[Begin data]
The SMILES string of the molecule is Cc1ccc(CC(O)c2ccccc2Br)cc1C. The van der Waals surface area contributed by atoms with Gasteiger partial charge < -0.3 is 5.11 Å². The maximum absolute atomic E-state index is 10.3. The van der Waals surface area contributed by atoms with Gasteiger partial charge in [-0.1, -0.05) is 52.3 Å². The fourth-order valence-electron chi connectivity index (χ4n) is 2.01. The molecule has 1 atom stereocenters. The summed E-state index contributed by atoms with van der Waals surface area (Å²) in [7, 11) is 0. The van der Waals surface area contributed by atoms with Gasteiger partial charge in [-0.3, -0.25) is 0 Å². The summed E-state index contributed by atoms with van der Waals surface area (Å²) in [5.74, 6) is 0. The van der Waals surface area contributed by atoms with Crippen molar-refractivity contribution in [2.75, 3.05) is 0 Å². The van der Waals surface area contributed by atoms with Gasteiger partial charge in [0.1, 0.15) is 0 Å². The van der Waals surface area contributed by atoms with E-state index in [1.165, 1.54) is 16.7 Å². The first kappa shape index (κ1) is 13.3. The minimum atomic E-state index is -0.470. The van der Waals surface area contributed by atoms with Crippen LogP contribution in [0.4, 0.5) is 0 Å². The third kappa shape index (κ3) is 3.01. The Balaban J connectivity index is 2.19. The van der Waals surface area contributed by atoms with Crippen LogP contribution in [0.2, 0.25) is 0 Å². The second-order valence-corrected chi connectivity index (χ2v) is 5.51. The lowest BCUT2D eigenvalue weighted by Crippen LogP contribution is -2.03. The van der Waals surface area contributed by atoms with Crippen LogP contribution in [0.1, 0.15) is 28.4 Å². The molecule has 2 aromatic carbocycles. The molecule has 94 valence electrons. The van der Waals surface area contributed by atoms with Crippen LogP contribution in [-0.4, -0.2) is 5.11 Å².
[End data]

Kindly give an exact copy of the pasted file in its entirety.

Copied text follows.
The SMILES string of the molecule is Cc1ccc(CC(O)c2ccccc2Br)cc1C. The van der Waals surface area contributed by atoms with Gasteiger partial charge < -0.3 is 5.11 Å². The maximum absolute atomic E-state index is 10.3. The van der Waals surface area contributed by atoms with Gasteiger partial charge in [-0.1, -0.05) is 52.3 Å². The fourth-order valence-electron chi connectivity index (χ4n) is 2.01. The molecule has 1 atom stereocenters. The summed E-state index contributed by atoms with van der Waals surface area (Å²) in [7, 11) is 0. The van der Waals surface area contributed by atoms with Gasteiger partial charge in [-0.3, -0.25) is 0 Å². The summed E-state index contributed by atoms with van der Waals surface area (Å²) in [5.74, 6) is 0. The van der Waals surface area contributed by atoms with Crippen molar-refractivity contribution in [2.75, 3.05) is 0 Å². The van der Waals surface area contributed by atoms with Gasteiger partial charge in [0.1, 0.15) is 0 Å². The van der Waals surface area contributed by atoms with E-state index in [1.165, 1.54) is 16.7 Å². The first kappa shape index (κ1) is 13.3. The minimum atomic E-state index is -0.470. The van der Waals surface area contributed by atoms with Crippen LogP contribution in [0.4, 0.5) is 0 Å². The third kappa shape index (κ3) is 3.01. The Balaban J connectivity index is 2.19. The van der Waals surface area contributed by atoms with Crippen LogP contribution in [0.2, 0.25) is 0 Å². The second-order valence-corrected chi connectivity index (χ2v) is 5.51. The lowest BCUT2D eigenvalue weighted by Crippen LogP contribution is -2.03. The van der Waals surface area contributed by atoms with Crippen LogP contribution in [0.1, 0.15) is 28.4 Å². The molecule has 2 aromatic carbocycles. The molecule has 94 valence electrons. The van der Waals surface area contributed by atoms with Crippen LogP contribution in [-0.4, -0.2) is 5.11 Å².